Why you should always use .Cells when calling a range object

A sneaky little cause of possible bugs is (inconsistent use of) the .Cells-property when calling Range-objects. This opening sentence should have scared of all the non-geeks :).

Let me explain why. Consider next code example:

Sub TestCells()

    Dim rMyRange As Range
    Dim rCell As Range
    
    '1. Initialize range
    Set rMyRange = Worksheets(1).Range("A1:B3")
    '2. Set range to first column only
    Set rMyRange = Intersect(rMyRange, rMyRange.Columns(1))
    
    '3. Display address
    Debug.Print rMyRange.Address
    
    'Iterate through the cells of the column
    For Each rCell In rMyRange
        '4. Display individual cell addresses
        Debug.Print rCell.Address
    Next

End Sub

The example is simple enough: reset a range to its first column and display the adresses of the individual cells.
When you run this example this is the obvious output:

$A$1:$A$3
$A$1
$A$2
$A$3

Looks can be deceiving though. Some of you may have already noticed the cumbersome way of determining the first column part of the range.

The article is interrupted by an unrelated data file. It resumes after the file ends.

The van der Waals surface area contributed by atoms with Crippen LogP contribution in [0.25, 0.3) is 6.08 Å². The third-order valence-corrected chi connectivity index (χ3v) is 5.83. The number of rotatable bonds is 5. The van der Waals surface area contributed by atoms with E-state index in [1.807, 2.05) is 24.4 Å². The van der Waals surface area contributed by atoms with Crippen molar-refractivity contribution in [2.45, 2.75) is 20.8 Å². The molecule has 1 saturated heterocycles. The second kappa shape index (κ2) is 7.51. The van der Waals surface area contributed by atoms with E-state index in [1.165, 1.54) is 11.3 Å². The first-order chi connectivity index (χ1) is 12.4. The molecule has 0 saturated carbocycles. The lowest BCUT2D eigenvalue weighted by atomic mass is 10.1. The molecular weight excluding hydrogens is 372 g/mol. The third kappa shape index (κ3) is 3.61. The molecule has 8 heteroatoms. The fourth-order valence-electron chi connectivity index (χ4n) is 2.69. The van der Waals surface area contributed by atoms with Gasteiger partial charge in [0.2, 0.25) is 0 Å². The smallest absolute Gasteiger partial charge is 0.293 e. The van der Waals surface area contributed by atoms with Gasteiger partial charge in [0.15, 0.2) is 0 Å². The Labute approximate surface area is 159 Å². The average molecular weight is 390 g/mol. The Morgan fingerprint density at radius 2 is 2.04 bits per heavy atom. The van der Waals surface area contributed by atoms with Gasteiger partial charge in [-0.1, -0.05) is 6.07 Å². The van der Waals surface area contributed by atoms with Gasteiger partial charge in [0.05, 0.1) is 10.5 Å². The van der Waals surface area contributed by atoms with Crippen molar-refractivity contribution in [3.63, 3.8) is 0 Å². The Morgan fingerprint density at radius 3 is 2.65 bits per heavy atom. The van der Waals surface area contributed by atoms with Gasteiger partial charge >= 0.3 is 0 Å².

Why not simply do it like this?:

    '2. Set range to first column only
    Set rMyRange = rMyRange.Columns(1)

Ok smarty pants, predict the output after you changed that line of code and run the example again. Same output? Not so much:

$A$1:$A$3
$A$1:$A$3

How can this be? For reasons beyond me the default property of a returned range is sometimes different according how you went about getting it.

The function Application.Intersect returns a collection of individual cells as expected; as a default a defined ranges and its  .Cells-property are identical; just comment out the line ‘Set rMyRange = rMyRange.Columns(1)’ and run the example. This is the expected output:

$A$1:$B$3
$A$1
$B$1
$A$2
$B$2
$A$3
$B$3

Apparently range-properties like Range.Columns and Range.Rows (and god knows what else) play by different rules; Range and Range.Cells no longer point at the some thing.
This is all the more confusing because the adresses of the different range-results are the same.

I ran into this issue when I was refactoring some code in Connexa and wanted to get rid of redundant Intersect-calls. The only way to tackle this inconsistency is to always call the .Cells collection of the range after you set it:

For Each rCell In rMyRange.Cells
    '4. Display individual cell addresses
    Debug.Print rCell.Address
Next

Live and learn!